The kindest journalist

I arrived at the France Television office building earlier than expected, at 8:10. After explaining to the security guards in my poor French that I was here for a "rendezvous," I sat in the waiting area of the steel lobby, watching the six television screens above the front desk.  I was overjoyed with the opportunity to visit the sets of France's most watched news channel and meet the people who make the program possible. 


It was 8:20. 


I was pretty sure Anne-Marie, the journalist who invited me to the set just one hour after meeting me the day before, told me to arrive at 8:15. I could have been mistaken, she may have said 8:50. After all, just the other day, Nicolas asked me to boil noodles for 13 minutes for our creamy pasta dinner, but I thought he said 30 minutes. Thankfully, he caught my mistake in the nick of time, and our Italian meal was saved. 


It was 9:00. I was nervous she had stood me up or had simply forgotten about our meeting. I called her a couple of times, but to no avail. The thing is that I know New York journalists and have worked with broadcast companies in New York, but I have no connections whatsoever in Paris. This was the time for me to really jump out of what feels natural to me and connect with people whose language I do not know. Why would anyone want to hire a non-French speaking girl from Hong Kong? 


Then, at 9:15 on the dot, Anne-Marie strolled in with a warm smile and a "Ca va?" She told me she went out for late night drinks with her friend the previous night and forgot her keys to her apartment, with her husband fast asleep. She slept over her friend's place, with hardly a wink of sleep.


Nevertheless, she enthusiastically introduced me to the entire Tele Matin team, including Sophie Davant. As hair and makeup were underway for the journalists, I met the producer of the show as well as the director. 40 minutes later, Anne-Marie, with fresh makeup and blow dried hair, ran to the set where the morning show began. The set was pink and bright. I was able to watch behind the camera, as the host Davant and her four colleagues, including the beautiful Anne-Marie, would introduce different human interest topics for the early risers. Anne-Marie's segment focused on a beauty transformation, the before and after of an average citizen. The show was live, and despite her lack of sleep, Anne-Marie spoke vibrantly. Whenever the video footage would air, Anne-Marie would steal a glance and smile at me.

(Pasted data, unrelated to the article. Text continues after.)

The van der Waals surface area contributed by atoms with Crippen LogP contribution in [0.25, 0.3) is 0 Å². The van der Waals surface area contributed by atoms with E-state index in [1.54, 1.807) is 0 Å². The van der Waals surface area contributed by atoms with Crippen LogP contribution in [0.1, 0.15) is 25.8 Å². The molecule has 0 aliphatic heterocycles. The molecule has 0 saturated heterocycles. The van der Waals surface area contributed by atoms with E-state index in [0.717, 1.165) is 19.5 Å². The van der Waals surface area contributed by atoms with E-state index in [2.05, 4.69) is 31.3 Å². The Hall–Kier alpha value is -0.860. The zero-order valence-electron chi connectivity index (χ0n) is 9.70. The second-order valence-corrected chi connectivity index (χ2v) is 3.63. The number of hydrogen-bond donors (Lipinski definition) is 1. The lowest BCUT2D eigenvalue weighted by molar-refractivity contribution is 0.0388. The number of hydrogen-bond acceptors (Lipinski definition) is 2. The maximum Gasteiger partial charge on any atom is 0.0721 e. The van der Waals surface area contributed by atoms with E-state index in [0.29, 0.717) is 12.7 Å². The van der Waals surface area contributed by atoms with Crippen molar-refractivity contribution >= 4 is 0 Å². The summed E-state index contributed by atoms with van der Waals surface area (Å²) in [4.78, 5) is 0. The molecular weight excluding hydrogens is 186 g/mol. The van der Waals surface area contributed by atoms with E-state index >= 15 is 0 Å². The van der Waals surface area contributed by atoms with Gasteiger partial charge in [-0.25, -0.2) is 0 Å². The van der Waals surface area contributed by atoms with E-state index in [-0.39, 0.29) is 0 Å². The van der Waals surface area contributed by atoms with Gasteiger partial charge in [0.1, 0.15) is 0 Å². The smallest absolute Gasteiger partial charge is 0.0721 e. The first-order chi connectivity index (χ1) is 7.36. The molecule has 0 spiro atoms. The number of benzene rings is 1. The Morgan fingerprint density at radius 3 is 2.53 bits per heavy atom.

The very last segment of the show was a cooking demonstration. I watched as all the journalists, including Hollywood guest Leslie Caron, gathered around the chef as he explained how to make a sort of crab salad dish. Afterwards, as the journalists dug their forks into the final mayonnaise creation, Anne-Marie motioned me to try some too. With her own fork, she fed me. 


Afterwards, she showed me her office and gave me permission to return for the 1:30pm recording of Toute Une Histoire. The set was grand, with sliding screen doors, rows and rows of shelves for books, and of course, a live audience. I was overwhelmed with the kindness and extreme generosity everyone showed me. I saw the sound editing room, the color correction room, and the broadcast control room. One girl, named Charlotte, was recording backstage video and asked me if I wanted to come with her to shoot footage. I said yes.


Overall, it was such a tremendous honor to be invited to the news station, just because I was in the right place at the right time, with the right people. I think Anne-Marie was willing to help me as a foreign journalist student eager to learn and see more. 


Afterwards, Anne-Marie hurriedly asked me to call her in August, so that we could grab coffee. She said she had to run for an interview for ELLE Magazine for a book she wrote.


30.

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